Variable life products have seen better days. After hitting a peak of 36% of annualized new premium in 2000, VL sales have dropped by double digits for 3 years in a row, with declines of 12% in 2001, 24% in 2002, and 33% in 2003.
The VL line, which includes variable universal life and fixed premium variable life, accounted for 16% of annualized new premium in 2003–less than half their 2000 share. So, if your VL sales are down, youre not alone. In the last 2 years, 18 of the top 20 VL companies reported sales declines, according to LIMRAs quarterly survey, “Individual Life Insurance Sales in the United States.”
Even so, some people are still buying. VL products brought in nearly $2 billion in annualized new premium in 2003. The product seems to do better than average in the Eastern and upper Midwestern parts of the country, based on data in the “LIMRA Life Buyer Study and MarketMap” (see map, based on 2002 data).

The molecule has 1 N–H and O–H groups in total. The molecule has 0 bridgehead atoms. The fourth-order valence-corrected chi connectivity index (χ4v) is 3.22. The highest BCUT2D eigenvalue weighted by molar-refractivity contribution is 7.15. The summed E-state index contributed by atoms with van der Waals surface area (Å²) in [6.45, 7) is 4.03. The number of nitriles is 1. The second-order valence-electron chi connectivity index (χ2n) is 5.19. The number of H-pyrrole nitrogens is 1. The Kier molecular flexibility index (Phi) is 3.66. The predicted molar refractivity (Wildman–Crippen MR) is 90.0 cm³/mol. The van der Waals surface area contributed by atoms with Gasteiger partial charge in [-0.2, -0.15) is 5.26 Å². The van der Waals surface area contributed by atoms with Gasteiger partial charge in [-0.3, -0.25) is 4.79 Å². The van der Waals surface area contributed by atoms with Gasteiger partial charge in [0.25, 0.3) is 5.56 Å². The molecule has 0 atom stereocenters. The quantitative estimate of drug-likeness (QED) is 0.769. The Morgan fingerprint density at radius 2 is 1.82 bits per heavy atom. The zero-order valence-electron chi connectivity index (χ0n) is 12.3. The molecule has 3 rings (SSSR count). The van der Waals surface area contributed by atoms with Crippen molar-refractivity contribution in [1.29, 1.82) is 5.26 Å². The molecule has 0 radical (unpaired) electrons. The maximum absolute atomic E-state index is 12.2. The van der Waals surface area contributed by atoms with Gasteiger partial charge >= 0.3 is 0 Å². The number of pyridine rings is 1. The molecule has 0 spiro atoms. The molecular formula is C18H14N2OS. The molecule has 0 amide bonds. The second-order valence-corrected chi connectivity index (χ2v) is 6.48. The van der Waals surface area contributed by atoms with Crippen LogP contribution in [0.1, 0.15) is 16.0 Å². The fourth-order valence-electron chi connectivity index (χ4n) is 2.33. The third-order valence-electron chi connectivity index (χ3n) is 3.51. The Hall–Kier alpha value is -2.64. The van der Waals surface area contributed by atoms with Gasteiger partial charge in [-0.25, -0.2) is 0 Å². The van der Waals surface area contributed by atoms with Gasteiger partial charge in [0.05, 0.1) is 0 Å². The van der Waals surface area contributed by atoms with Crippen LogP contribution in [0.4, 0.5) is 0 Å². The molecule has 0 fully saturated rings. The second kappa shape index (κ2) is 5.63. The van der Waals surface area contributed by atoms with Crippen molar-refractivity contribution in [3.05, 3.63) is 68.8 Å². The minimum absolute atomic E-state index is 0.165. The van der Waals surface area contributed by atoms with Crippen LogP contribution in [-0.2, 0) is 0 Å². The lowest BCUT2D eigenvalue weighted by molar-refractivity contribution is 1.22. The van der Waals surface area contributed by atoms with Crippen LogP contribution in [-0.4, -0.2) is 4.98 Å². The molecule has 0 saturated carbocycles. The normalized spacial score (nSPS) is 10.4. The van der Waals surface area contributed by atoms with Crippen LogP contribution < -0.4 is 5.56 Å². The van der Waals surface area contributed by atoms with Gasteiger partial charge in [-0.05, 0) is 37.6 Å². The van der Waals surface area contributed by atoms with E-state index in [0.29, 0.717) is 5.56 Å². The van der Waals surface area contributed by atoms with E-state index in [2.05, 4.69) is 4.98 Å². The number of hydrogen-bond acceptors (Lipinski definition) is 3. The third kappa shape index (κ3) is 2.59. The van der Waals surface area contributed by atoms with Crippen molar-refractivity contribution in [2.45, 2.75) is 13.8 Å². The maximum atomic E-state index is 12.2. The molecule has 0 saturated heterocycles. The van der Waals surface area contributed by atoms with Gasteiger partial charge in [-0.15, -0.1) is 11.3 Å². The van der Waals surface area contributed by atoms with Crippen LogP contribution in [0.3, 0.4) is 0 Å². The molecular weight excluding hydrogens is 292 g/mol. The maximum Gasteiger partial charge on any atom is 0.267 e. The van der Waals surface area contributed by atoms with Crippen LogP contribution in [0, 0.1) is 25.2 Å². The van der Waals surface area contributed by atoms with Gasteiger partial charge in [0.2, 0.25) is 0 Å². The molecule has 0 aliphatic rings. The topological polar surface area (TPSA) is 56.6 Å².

The high penetration regions have a higher share of VL products than the country as a whole, with 25% or more of new annualized premium coming from these products. The West South Central and Mountain regions have lower penetration than the country as a whole, with less than 20% of new premium from VL. Overall, VL products accounted for 22% of new premium in 2002 in the United States.
However, overall regional penetration levels mask some differences by state and within states. For example, the Pacific region has a moderate VL penetration rate. But within the 5-state region, 3 states have low penetration (Alaska, Oregon and Washington) while the other 2 (California and Hawaii) have moderate penetration.
Furthermore, within California, 4 of the states 25 Metropolitan Statistical Areas (MSAs) have higher than average penetration. These include the largest MSA in California (Los Angeles) along with San Jose, Orange County and Santa Rosa. Balancing these are 14 MSAs with lower than average VL penetration.
Penetration rates also seem to be related to income levels. Four of the lowest 5 states in median household income also have low VL penetration rates. Similarly, 4 of the top 5 states in median household income have high VL penetration rates.
In line with higher incomes, new VL policies are much larger on average than other permanent policies. The average VL policy size is $366,000, nearly double that of universal life and more than 5 times the whole life average size, according to LIMRAs quarterly life sales survey.